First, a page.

Besides highlighting the gaps, the key findings of the study highlights pathways to address the issues through innovative programmes for fulfilling rights of every girl in order to 'make the invisible visible'. Key action points to be undertaken as per the study report include stricter implementation of Pre-Conception and Pre-Natal Diagnostic Techniques (PCPNDT) Act through well-defined planning, strategy and monitoring mechanisms at district level, greater awareness of various government schemes, laws, programmes meant for welfare of the girls, active participation of civil society organisations and academia in the policy making process of the government, effective implementation of various programmes in league with NGOs as partners in development and lastly establish joint monitoring mechanisms between government and non-government agencies at different echelon of administration.

The issue of 'Missing girls' has been a key concern for India along with the rest of the world. This includes the number of girls lost due to the practice of female foeticide, female infanticide as well as those who fall prey to girl trafficking. During 2001-2012, the states of Uttar Pradesh, Rajasthan, Bihar and Maharashtra together accounted for more than 70% (3.3 lakh out of 4.56 lakh) of the missing girls at birth annually in India. Even during the second half of the period (2007-2012), the share of missing girls from these four states continued to be high at nearly 85% of the all India total (2.75 lakh out of 3.29 lakh) Punjab and Haryana saw the highest proportion of female births that did not take place annually out of the total female births; acute 17% for Punjab and 13.4% for Haryana during the first half of the period. However, these two states saw an improvement in the trend during second half.

The 2001-2012 period witnessed a substantial number of girls missing at birth each year, with the figure peaking to an estimated 7 lakhs in year 2004. Estimates for the year 2012 are encouraging, lower than the average of 3.3 lakhs for 2007-12 and well below the average for entire period 2001-12 (4.56 lakhs). The unavailability of women for marriage in certain regions due to skewed sex ratio has triggered the need to get/buy women from other regions.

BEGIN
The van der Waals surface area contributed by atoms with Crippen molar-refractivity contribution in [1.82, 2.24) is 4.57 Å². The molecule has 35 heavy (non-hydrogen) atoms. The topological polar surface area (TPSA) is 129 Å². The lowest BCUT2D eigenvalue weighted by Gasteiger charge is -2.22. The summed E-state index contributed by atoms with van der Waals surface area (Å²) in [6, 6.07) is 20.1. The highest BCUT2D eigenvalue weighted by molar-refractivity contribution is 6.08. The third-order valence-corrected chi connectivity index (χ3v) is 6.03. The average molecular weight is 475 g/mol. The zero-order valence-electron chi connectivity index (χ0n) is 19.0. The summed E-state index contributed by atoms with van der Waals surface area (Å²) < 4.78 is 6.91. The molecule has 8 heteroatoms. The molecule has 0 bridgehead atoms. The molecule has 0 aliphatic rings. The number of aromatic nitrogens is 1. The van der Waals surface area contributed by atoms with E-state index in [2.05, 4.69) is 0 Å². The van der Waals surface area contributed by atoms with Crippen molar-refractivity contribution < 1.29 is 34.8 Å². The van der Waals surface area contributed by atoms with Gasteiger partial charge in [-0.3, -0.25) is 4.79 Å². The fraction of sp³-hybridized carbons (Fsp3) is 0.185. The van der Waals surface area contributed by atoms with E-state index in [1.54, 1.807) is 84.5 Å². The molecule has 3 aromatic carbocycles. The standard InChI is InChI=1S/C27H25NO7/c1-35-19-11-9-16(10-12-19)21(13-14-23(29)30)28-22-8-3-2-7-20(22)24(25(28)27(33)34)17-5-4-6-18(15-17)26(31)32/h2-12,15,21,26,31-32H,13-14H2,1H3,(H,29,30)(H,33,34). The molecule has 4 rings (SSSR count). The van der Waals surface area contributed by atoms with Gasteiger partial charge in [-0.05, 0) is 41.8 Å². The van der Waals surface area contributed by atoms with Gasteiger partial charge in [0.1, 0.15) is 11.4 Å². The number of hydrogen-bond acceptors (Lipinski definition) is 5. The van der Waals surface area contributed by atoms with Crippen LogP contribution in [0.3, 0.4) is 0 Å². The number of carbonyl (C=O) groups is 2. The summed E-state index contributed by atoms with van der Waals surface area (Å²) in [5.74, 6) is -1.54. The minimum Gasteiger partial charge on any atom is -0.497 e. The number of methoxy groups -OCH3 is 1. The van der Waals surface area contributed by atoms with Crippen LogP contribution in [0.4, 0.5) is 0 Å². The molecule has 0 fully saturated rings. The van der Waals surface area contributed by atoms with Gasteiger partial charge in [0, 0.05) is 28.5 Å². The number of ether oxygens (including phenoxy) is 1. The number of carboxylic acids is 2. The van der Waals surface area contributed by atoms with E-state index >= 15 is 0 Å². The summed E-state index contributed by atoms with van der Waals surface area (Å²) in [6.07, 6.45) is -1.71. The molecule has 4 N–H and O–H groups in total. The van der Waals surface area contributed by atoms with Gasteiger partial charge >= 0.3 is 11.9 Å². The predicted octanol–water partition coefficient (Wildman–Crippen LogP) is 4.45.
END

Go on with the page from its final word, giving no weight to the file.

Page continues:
The BIAAG 2016 baseline report findings were presented at a national level workshop involving members from the government, academicians and NGOs. Participants included Dr. J P Kapoor, Director, Family Welfare, Government of India, Dr. Johann Hesse, Head of Cooperation, Delegation of the European Union to India; Uday Warunjikar, Senior Advocate, Mumbai High Court, Dr.Vemuri Muralidhar, Retired Professor,Centre for the Study of Regional Development, School of Social Sciences, JNU, Bhagyashri Dengle, Executive Director, Plan India and Ms. Usha Rai, Development Journalist from New Delhi.

Plan India has been implementing programme on education, early childhood care, youth employment, household economy and income generation programme that ensure girls and women are being protected within their own community and they enjoy freedom from exploitation, abuse, violence both within and outside of their home. Through continuous and constructing efforts Plan India envisions to create an environment where girls and women feel safe and engage in meaningful occupation for sustainable development.